• "[T]hey have launched an investigation against me in accordance with article 301 because I mentioned 'peace, brotherhood, and human rights' in my statement to the press. Hundreds of lawsuits have been brought against lawyers and members of opposition in Turkey because they talked about peace and brotherhood." — Ilhan Ongor, Co-President of the Adana branch of the Human Rights Association.

  • Starving or murdering civilians does not, apparently, constitute a crime in Turkey, but speaking out about them does.

  • Insulting non-Turkish and non-Muslim people has almost become a social tradition in Turkey. Prejudice and hate speech have become normalized.

  • What makes this hate speech even more disturbing is that these people -- Armenians, Greeks, Assyrians, and Jews, among others -- are the indigenous peoples of Anatolia, Mesopotamia and Thrace, where they have lived for millennia. Today, as a result of Turkey's massacres, pogroms and deportations, they have been turned into tiny communities.

According to the 2015 statistics of the European Court of Human Rights (ECHR), 28 lawsuits were opened by applicants against member states regarding their violations of freedom of expression. Ten of those applications (complaints) were made against Turkey's violations of freedom of expression. Turkey ranked first in that category.

Turkish law professor Ayse Isil Karakas, both a judge and elected Deputy Head of the ECHR, said that among all member states, Turkey has ranked number one in the field of violations of free speech.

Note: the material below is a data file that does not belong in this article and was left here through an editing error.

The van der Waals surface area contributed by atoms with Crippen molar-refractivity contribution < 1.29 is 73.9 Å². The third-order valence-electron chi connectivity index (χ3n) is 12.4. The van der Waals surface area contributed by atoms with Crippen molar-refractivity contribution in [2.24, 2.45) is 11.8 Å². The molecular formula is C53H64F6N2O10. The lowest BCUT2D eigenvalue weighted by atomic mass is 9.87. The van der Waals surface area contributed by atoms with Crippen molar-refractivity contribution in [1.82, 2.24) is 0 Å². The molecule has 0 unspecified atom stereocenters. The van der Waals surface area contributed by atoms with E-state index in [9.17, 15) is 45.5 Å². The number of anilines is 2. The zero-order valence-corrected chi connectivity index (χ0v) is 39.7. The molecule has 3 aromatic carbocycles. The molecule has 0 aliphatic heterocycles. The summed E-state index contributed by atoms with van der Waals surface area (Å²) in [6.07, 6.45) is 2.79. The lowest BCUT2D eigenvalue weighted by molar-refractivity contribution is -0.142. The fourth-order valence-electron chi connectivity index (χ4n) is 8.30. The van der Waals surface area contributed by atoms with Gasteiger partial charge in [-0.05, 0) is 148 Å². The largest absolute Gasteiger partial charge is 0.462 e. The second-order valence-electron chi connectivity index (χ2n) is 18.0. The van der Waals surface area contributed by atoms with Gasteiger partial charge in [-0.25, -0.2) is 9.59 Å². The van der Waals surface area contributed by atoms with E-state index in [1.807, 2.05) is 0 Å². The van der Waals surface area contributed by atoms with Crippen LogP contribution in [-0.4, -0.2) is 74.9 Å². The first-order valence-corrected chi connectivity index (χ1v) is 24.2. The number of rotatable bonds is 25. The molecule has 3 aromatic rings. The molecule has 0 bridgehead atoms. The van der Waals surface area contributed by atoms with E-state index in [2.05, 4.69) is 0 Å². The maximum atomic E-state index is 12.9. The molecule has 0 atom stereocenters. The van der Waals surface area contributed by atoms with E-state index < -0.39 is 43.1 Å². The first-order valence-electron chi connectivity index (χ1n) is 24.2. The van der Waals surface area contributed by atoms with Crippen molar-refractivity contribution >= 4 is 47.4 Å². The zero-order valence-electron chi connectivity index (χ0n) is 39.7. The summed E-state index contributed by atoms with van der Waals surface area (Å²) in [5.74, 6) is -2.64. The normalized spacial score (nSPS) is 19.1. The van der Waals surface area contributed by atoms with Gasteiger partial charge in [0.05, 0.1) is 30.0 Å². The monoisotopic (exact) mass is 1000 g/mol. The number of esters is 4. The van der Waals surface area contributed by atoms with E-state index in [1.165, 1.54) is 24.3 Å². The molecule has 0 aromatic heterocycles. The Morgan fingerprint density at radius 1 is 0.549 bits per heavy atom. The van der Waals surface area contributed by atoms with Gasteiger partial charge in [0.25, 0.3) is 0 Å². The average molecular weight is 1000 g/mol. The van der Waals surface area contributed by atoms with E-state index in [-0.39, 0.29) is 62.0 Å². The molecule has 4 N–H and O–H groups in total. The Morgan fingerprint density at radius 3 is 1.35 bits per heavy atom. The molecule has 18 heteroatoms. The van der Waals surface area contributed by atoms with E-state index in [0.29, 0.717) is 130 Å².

"619 lawsuits of freedom of expression were brought at the ECHR between 1959 and 2015," she said. " 258 of them -- almost half of them -- came from Turkey and most were convicted as violations of freedom of expression."

For a country that fancies itself a candidate for EU membership, that is quite a record. Actually, when it comes to deciding what thoughts are warmly tolerated and what thoughts are severely punished, Turkey is extraordinary. If the statement involves Jew-hating for instance, it is welcomed by many.

Seyfi Sahin, a columnist in the Islamist pro-government newspaper Vahdet, wrote on January 31:

"I believe that the gorillas and chimpanzees living in the forests in northern Africa today are cursed Jews. Those are mutated, perverted people.

"Believe me, this view is stronger and more scientific than the Darwin theory. We Muslims, and those who believe that, do not have the banks, the money, the organizational power in the world of science, or the propaganda power to scream those truths.

"But we have our wisdom, our faith and our Allah. Alhamdulillah (Praise be to Allah)."

In an attempt to back up his "views," Sahin mentioned that he is also a medical doctor, and quoted Koranic verses 2/65, 5/60 and 7/166. "Those verses are signs that monkeys descended from human beings," he said. "Allah always tells the truth."

Throughout his entire piece -- which has been widely "liked" and shared on social media -- he tried to "prove" his claim that monkeys come from Jews, and his newspaper saw no harm in publishing it. Yet, no one has yet brought him to account for his libelous insults. Who knows? He might even be given an award for this piece.

However, much of the Turkish public and the Turkish state are not so tolerant and welcoming when human rights issues -- especially Kurdish issues -- are discussed.

According to reports, two lawsuits were filed on January 3 against Sibel Ozbudun, an author and retired associate professor of anthropology known for her writings about minority rights. The indictment claims that through her social media posts, Ozbudun has committed the crime of "openly inciting people to commit an offense" and "making propaganda of the PKK." The lawsuits were filed after the police received an e-mail from someone denouncing Ozbudun for her posts.